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Farmworkers: 3 Things You Didn’t Know

75 percent of America’s agricultural workers are immigrants. Many of them are undocumented.

As one of our Think Table infographics show, it is estimated that over 75 percent of America’s agricultural workers are immigrants. There are three things you need to know about America’s dependence on immigrant agricultural workers.


1. It isn’t new.

Between 1650 and the mid 1800’s, African peoples were enslaved and brought to work on American plantations. After the Civil War, as African Americans moved north and into other industries, the U.S. began importing Asian labor. By 1886, seven out of every eight US farm workers were Chinese.  In the mid-1900, the U.S. government instituted the Bracero program, which imported temporary field workers from Mexico.  The program ended in 1964 after the abuses to immigrant workers was exposed thanks to the work of Cesar Chavez and his newly created United Farm Workers. Many of these workers – and their children and grandchildren – are still laboring the land and many still remain undocumented.

2. Undocumented farmworkers are vital to U.S. agriculture

One-half to three-quarters of America’s 3 million farm workers are undocumented. Without these farmworkers, the U.S. agricultural sector would go into a tailspin. Cornell University’s Farmworker Program 2017 research showed that 30 New York dairy producers could not find US citizens to fill the jobs of undocumented immigrants – without these mostly Mexican or Central American workers, those dairies would be forced to close. Another report commissioned by the American Farm Bureau Federation shows that the U.S. fruit, vegetable and meat industries are at risk without the help of unauthorized workers and, if those workers disappeared because of heightened immigration enforcement, production would drop precipitously and consumers would see higher food prices.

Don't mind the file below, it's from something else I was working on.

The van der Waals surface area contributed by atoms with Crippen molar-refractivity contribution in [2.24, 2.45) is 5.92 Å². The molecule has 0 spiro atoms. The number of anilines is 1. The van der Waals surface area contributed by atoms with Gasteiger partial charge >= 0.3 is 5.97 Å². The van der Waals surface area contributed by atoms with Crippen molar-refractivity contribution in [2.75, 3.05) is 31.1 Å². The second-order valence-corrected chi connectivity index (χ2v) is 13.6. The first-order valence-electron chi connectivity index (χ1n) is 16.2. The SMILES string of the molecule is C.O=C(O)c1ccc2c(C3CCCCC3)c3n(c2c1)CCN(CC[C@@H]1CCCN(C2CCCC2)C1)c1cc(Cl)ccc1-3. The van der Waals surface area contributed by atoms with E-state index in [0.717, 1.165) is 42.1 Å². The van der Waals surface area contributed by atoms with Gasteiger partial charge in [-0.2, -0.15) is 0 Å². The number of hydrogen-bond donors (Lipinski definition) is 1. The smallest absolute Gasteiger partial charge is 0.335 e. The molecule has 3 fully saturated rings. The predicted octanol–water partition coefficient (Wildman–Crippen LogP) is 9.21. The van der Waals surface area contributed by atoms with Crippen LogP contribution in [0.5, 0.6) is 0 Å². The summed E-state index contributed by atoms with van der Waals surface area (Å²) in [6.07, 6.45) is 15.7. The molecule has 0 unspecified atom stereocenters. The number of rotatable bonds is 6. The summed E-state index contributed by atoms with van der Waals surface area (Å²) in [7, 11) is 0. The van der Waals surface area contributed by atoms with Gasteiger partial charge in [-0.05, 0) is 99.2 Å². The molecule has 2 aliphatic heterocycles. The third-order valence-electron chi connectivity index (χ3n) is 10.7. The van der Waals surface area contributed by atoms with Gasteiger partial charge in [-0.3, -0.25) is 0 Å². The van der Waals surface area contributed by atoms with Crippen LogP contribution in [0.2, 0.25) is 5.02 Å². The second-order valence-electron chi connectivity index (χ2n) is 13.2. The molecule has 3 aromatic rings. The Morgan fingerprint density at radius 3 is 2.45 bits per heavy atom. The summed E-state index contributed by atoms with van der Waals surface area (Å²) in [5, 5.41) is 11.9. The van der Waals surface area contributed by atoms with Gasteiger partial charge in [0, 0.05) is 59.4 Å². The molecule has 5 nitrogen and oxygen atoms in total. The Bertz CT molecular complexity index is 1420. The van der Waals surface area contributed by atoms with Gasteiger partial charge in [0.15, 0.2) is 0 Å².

3. The Farmworker Modernization Act protects agriculture and immigrants alike.


The Farm Workforce Modernization Act will be the most significant effort to reform legal immigration since the 2013 comprehensive reform bill in the Senate, and it will likely pass the House on a broad bipartisan vote. The bill provides legal status for the current workforce, reforms the current federal agriculture guestworker program known as H-2A and ensures that we will have future access to a skilled, dedicated workforce. The bill also includes provisions to ensure the proper enforcement of U.S. immigration laws. It is supported by the UFW as well as by major agricultural producer organizations like the U.S. Apple Association and the U.S. Fresh Produce Association. Once approved by the House, the bill then goes to the Senate, where it will hopefully pass on a similar bipartisan basis, notwithstanding the noise of the 2020 presidential campaign. It then goes to the president for signature.


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